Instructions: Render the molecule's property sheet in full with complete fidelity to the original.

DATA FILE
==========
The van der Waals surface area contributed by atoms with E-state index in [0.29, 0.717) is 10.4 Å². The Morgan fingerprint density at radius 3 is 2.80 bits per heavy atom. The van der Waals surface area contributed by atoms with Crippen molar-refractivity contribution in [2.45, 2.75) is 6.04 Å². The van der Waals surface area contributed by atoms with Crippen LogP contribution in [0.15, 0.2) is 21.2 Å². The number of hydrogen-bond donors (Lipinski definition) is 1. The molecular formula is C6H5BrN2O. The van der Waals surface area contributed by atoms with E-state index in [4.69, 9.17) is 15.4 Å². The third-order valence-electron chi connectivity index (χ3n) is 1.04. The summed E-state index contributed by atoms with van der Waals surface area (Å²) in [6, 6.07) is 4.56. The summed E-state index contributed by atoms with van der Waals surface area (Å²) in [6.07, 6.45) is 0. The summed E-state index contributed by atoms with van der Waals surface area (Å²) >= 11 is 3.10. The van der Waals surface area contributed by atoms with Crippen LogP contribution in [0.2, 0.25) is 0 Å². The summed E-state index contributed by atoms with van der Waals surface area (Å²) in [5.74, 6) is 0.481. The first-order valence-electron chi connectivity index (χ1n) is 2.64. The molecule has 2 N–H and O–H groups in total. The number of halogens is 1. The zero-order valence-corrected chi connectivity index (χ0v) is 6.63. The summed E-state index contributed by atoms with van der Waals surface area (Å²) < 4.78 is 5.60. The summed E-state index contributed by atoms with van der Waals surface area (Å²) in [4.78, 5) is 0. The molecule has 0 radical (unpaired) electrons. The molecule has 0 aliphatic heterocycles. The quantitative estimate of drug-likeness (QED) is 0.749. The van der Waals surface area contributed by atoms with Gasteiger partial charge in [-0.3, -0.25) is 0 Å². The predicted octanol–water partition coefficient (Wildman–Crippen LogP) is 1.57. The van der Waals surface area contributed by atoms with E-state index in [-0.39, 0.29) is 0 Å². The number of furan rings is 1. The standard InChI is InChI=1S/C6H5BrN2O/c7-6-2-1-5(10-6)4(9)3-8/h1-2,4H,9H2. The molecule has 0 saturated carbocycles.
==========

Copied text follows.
The van der Waals surface area contributed by atoms with E-state index in [0.29, 0.717) is 10.4 Å². The Morgan fingerprint density at radius 3 is 2.80 bits per heavy atom. The van der Waals surface area contributed by atoms with Crippen molar-refractivity contribution in [2.45, 2.75) is 6.04 Å². The van der Waals surface area contributed by atoms with Crippen LogP contribution in [0.15, 0.2) is 21.2 Å². The number of hydrogen-bond donors (Lipinski definition) is 1. The molecular formula is C6H5BrN2O. The van der Waals surface area contributed by atoms with E-state index in [4.69, 9.17) is 15.4 Å². The third-order valence-electron chi connectivity index (χ3n) is 1.04. The summed E-state index contributed by atoms with van der Waals surface area (Å²) in [6, 6.07) is 4.56. The summed E-state index contributed by atoms with van der Waals surface area (Å²) in [6.07, 6.45) is 0. The summed E-state index contributed by atoms with van der Waals surface area (Å²) >= 11 is 3.10. The van der Waals surface area contributed by atoms with Crippen LogP contribution in [0.2, 0.25) is 0 Å². The summed E-state index contributed by atoms with van der Waals surface area (Å²) in [5.74, 6) is 0.481. The first-order valence-electron chi connectivity index (χ1n) is 2.64. The molecule has 2 N–H and O–H groups in total. The number of halogens is 1. The zero-order valence-corrected chi connectivity index (χ0v) is 6.63. The summed E-state index contributed by atoms with van der Waals surface area (Å²) < 4.78 is 5.60. The summed E-state index contributed by atoms with van der Waals surface area (Å²) in [4.78, 5) is 0. The molecule has 0 radical (unpaired) electrons. The molecule has 0 aliphatic heterocycles. The quantitative estimate of drug-likeness (QED) is 0.749. The van der Waals surface area contributed by atoms with Gasteiger partial charge in [-0.3, -0.25) is 0 Å². The predicted octanol–water partition coefficient (Wildman–Crippen LogP) is 1.57. The van der Waals surface area contributed by atoms with E-state index in [-0.39, 0.29) is 0 Å². The number of furan rings is 1. The standard InChI is InChI=1S/C6H5BrN2O/c7-6-2-1-5(10-6)4(9)3-8/h1-2,4H,9H2. The molecule has 0 saturated carbocycles.